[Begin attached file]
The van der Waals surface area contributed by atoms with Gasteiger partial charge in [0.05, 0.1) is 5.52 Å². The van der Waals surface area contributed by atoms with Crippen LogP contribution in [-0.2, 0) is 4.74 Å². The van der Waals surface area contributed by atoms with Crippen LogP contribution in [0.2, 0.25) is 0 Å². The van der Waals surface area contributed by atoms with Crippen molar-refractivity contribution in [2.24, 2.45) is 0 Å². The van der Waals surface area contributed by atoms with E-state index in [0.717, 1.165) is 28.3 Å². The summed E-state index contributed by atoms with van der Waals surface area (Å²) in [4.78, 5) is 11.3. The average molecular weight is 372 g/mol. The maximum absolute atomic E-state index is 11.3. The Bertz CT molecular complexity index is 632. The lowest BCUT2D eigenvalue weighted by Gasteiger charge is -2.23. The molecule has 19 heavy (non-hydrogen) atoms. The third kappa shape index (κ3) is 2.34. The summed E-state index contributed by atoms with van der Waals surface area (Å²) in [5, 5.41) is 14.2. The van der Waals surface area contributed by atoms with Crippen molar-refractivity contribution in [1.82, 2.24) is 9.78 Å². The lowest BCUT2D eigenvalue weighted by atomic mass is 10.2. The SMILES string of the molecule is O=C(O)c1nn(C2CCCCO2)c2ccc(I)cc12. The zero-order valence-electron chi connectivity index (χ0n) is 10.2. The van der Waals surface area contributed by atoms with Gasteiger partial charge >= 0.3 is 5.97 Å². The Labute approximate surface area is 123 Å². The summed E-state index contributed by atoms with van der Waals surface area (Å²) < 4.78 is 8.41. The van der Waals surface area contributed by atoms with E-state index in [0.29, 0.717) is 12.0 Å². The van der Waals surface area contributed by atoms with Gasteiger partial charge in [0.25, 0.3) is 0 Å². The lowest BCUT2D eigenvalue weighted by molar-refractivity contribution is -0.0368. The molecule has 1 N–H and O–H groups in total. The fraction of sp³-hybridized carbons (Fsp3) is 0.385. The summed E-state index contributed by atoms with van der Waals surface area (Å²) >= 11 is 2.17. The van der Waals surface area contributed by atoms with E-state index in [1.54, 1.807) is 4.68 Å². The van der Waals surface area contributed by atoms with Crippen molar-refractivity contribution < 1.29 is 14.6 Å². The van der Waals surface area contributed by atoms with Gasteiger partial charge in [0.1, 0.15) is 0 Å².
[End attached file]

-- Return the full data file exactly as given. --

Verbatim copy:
The van der Waals surface area contributed by atoms with Gasteiger partial charge in [0.05, 0.1) is 5.52 Å². The van der Waals surface area contributed by atoms with Crippen LogP contribution in [-0.2, 0) is 4.74 Å². The van der Waals surface area contributed by atoms with Crippen LogP contribution in [0.2, 0.25) is 0 Å². The van der Waals surface area contributed by atoms with Crippen molar-refractivity contribution in [2.24, 2.45) is 0 Å². The van der Waals surface area contributed by atoms with E-state index in [0.717, 1.165) is 28.3 Å². The summed E-state index contributed by atoms with van der Waals surface area (Å²) in [4.78, 5) is 11.3. The average molecular weight is 372 g/mol. The maximum absolute atomic E-state index is 11.3. The Bertz CT molecular complexity index is 632. The lowest BCUT2D eigenvalue weighted by Gasteiger charge is -2.23. The molecule has 19 heavy (non-hydrogen) atoms. The third kappa shape index (κ3) is 2.34. The summed E-state index contributed by atoms with van der Waals surface area (Å²) in [5, 5.41) is 14.2. The van der Waals surface area contributed by atoms with Crippen molar-refractivity contribution in [1.82, 2.24) is 9.78 Å². The lowest BCUT2D eigenvalue weighted by atomic mass is 10.2. The SMILES string of the molecule is O=C(O)c1nn(C2CCCCO2)c2ccc(I)cc12. The zero-order valence-electron chi connectivity index (χ0n) is 10.2. The van der Waals surface area contributed by atoms with Gasteiger partial charge >= 0.3 is 5.97 Å². The Labute approximate surface area is 123 Å². The summed E-state index contributed by atoms with van der Waals surface area (Å²) < 4.78 is 8.41. The van der Waals surface area contributed by atoms with E-state index in [0.29, 0.717) is 12.0 Å². The van der Waals surface area contributed by atoms with Gasteiger partial charge in [0.25, 0.3) is 0 Å². The lowest BCUT2D eigenvalue weighted by molar-refractivity contribution is -0.0368. The molecule has 1 N–H and O–H groups in total. The fraction of sp³-hybridized carbons (Fsp3) is 0.385. The summed E-state index contributed by atoms with van der Waals surface area (Å²) >= 11 is 2.17. The van der Waals surface area contributed by atoms with E-state index in [1.54, 1.807) is 4.68 Å². The van der Waals surface area contributed by atoms with Crippen molar-refractivity contribution < 1.29 is 14.6 Å². The van der Waals surface area contributed by atoms with Gasteiger partial charge in [0.1, 0.15) is 0 Å².